On June 9, the
U.S. Securities and Exchange Commission issued a
bulletin warning investors about companies that enter U.S. markets through so-called "reverse mergers"-and explaining how they can be detected.
In a reverse merger, a private company merges with an existing public shell company to become listed on a U.S. exchange and gain access to capital markets-a process that avoids the regulatory scrutiny given to IPOs.
The bulletin points out that the lack of transparency in reverse merger companies poses grave risks to investors. However, it can be very difficult to determine whether a public company has undergone this process.
To assist investors, the SEC identifies risk factor disclosures in SEC filings that may serve as red flags signaling a reverse merger.For example, the SEC urges that investors look out for words or phrases such as "lack of public company experience," "lack of history of compliance with U.S. securities laws and accounting rules," "inability to comply with federal securities laws" or "inability to attract the attention of major brokerage firms."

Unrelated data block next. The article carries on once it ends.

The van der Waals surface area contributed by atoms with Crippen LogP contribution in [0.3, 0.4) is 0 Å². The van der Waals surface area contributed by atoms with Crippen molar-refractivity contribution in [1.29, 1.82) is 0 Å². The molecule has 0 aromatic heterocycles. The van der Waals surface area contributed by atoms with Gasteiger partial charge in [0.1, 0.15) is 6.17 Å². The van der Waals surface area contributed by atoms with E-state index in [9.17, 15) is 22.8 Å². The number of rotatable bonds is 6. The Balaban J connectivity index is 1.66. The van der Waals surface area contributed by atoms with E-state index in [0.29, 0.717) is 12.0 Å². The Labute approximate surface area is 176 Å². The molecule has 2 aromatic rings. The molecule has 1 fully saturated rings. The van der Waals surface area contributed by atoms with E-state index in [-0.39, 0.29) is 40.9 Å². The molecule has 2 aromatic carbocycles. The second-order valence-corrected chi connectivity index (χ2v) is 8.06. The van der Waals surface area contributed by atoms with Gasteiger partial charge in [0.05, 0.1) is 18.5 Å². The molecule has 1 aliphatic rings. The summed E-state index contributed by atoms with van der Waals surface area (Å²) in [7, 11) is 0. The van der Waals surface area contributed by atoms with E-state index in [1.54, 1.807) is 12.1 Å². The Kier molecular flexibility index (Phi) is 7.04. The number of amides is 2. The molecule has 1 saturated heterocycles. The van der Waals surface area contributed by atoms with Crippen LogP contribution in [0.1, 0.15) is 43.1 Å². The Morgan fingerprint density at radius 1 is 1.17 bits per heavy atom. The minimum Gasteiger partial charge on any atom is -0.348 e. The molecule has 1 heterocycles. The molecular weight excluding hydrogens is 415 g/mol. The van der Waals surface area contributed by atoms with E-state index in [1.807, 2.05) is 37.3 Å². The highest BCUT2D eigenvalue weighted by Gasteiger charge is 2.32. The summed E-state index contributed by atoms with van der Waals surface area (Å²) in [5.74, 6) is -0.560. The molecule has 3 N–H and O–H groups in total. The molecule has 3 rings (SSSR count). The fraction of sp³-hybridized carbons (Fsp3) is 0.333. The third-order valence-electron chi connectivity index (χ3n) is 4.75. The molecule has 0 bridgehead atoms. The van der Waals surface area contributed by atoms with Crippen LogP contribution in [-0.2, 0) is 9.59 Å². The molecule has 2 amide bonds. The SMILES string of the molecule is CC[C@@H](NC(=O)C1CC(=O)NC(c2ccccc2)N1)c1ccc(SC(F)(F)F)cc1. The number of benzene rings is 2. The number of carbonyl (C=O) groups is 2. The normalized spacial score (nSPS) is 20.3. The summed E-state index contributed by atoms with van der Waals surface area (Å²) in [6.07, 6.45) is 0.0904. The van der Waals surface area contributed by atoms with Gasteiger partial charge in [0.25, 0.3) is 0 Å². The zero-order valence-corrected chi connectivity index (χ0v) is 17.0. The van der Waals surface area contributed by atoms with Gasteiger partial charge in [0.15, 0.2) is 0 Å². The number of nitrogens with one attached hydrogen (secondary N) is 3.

The risks involved in reverse mergers are more than theoretical. The SEC and U.S. exchanges have recently cracked down on many companies that became public through this process. Trading in more than a dozen such companies has been suspended due to a lack of current, accurate information about these firms and their finances. In addition, several reverse merger companies have recently seen their securities registrations revoked because of failures to make required periodic filings.